We lauded the story of Christians in Montgomery rising in prayer and sacrifice, martyrs risking lives and fortunes, prophets speaking truth to wicked kings, to create a world that better reflects the imperatives of love, justice, and the image of God stamped on every heart.
They fought against outright evil, but I pulled my punches in identifying the villains too specifically from the pulpit. I wanted to keep the audience in the fold as long as I could before they got mad. Many Americans like to forget that the great struggles for justice in America are against Americans; we laud the heroes in retrospect and pretend like they were fighting against shadowy strangers we’ve never met.
The great heresy that binds many white southerners is that the South is nothing more or less than the Confederacy itself. That doctrine comes from false prophets desperate to protect their idols on courthouse squares all over Dixie. Satan has carried too many white folks to the mountain and lied to them that their honor and prosperity depended on the subjugation of black people as some kind of reward for the Lost Cause, as if they deserved to rebuild the walls after returning from Reconstruction exile.
It’s a hard teaching, especially if our ancestors staked their lives on the Confederate cause, like mine did. My great-great-great grandfather, Seaborn Thornton, was a proud private in the Confederacy’s 59th Alabama Infantry Regiment, wounded and captured at Petersburg, imprisoned for the duration at Point Lookout. He wrote in 1901, “I have never regretted that I offered my services and did all that I could in defences (sic) of my Country and our beautiful flag, which though furled, I love it yet. (sic) I have tried to impress on the minds of my children that the Southern Soldiers were not traitors, but that the North was waging upon us a War of attempted Subjugation.”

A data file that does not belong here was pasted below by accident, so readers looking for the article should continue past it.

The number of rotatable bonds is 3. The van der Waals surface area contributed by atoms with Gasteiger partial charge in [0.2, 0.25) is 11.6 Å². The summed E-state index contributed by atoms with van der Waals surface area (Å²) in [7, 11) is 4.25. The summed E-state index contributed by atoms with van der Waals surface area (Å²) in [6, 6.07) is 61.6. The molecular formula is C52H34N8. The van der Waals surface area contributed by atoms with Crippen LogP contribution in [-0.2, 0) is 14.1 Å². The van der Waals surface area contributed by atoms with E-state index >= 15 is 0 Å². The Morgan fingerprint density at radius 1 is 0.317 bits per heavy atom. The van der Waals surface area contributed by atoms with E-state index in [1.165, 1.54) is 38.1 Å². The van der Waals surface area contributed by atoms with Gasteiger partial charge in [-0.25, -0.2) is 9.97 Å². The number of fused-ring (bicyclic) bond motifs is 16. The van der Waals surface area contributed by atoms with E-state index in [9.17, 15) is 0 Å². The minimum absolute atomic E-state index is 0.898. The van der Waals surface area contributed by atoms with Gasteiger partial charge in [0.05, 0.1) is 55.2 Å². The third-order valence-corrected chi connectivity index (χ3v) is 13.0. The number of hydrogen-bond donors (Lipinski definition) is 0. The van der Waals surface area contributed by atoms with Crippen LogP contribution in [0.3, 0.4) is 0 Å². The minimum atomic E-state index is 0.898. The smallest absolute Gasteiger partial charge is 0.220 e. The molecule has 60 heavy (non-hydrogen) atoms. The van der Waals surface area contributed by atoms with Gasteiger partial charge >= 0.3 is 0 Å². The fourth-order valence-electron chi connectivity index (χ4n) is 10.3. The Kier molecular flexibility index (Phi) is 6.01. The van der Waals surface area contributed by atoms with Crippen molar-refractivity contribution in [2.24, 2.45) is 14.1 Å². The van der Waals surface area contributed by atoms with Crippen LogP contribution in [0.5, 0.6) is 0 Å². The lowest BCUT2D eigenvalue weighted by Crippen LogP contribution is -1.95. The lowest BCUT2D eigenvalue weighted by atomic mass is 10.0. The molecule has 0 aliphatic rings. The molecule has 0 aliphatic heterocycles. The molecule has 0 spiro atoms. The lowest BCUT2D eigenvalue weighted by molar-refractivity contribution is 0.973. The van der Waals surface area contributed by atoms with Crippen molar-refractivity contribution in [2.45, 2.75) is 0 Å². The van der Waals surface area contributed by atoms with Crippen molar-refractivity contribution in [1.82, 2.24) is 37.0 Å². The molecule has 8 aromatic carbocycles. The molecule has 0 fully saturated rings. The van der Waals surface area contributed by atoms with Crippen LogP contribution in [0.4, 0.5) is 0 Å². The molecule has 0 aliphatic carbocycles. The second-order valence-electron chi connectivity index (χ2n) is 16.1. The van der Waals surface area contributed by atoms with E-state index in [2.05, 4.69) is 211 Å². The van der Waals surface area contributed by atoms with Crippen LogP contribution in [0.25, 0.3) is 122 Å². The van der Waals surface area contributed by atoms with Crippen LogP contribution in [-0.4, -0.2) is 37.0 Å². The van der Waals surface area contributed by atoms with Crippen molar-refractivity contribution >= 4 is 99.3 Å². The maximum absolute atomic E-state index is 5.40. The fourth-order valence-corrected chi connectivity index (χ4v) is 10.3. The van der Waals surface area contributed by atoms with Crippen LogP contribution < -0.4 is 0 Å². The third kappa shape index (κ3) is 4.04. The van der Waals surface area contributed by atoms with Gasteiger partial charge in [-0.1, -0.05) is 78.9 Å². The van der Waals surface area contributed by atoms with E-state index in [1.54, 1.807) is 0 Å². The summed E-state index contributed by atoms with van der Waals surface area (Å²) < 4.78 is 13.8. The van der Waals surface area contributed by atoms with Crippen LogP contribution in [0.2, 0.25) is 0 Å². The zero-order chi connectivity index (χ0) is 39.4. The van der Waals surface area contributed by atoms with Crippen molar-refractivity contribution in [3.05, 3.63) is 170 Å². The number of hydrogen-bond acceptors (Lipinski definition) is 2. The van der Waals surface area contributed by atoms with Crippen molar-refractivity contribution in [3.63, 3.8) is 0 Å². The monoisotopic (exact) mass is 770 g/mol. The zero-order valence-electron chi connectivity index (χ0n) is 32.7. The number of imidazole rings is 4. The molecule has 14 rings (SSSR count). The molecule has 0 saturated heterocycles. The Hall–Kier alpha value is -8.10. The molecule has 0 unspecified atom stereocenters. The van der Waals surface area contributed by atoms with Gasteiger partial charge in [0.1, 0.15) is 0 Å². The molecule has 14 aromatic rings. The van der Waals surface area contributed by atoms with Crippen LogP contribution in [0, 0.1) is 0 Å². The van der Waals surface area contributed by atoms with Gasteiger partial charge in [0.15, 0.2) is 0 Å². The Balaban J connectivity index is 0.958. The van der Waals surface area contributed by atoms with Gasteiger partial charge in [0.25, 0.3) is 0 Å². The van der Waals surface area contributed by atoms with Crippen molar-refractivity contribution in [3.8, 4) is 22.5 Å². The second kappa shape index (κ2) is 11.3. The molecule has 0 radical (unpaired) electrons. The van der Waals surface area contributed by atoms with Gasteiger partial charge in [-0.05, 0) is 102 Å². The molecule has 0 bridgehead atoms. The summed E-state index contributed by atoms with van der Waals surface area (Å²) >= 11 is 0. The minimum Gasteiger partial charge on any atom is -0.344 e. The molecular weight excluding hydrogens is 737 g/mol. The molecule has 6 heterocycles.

Seaborn had his reasons, but it is not a betrayal now to recognize the moral imperative of racial justice and redemption nearly 160 years after the bloody war. It’s necessary to reckon with the terror unleashed under that unfurled flag since Reconstruction and the horrors of white supremacy for which it stands.
Along countless Damascus Roads, we find grace and mercy that can deliver us from those false prophets. The South is infinitely more holy and righteous than tattered rags on the twitching Confederate corpse. But until those scales fall from our eyes, we can only see it as through a dark glass. The light may blind us for a while; that kind of grace hurts like hell. But it will excise the sin of white supremacy and its fundamentalist trappings.
When we see the light, we’re left with faith, hope, and love, and love is the greatest of all.
This MFP Voices essay does not necessarily represent the views of the Mississippi Free Press, its staff or board members. To submit an essay for the MFP Voices section, send up to 1,200 words and factcheck information to [email protected] We welcome a wide variety of viewpoints.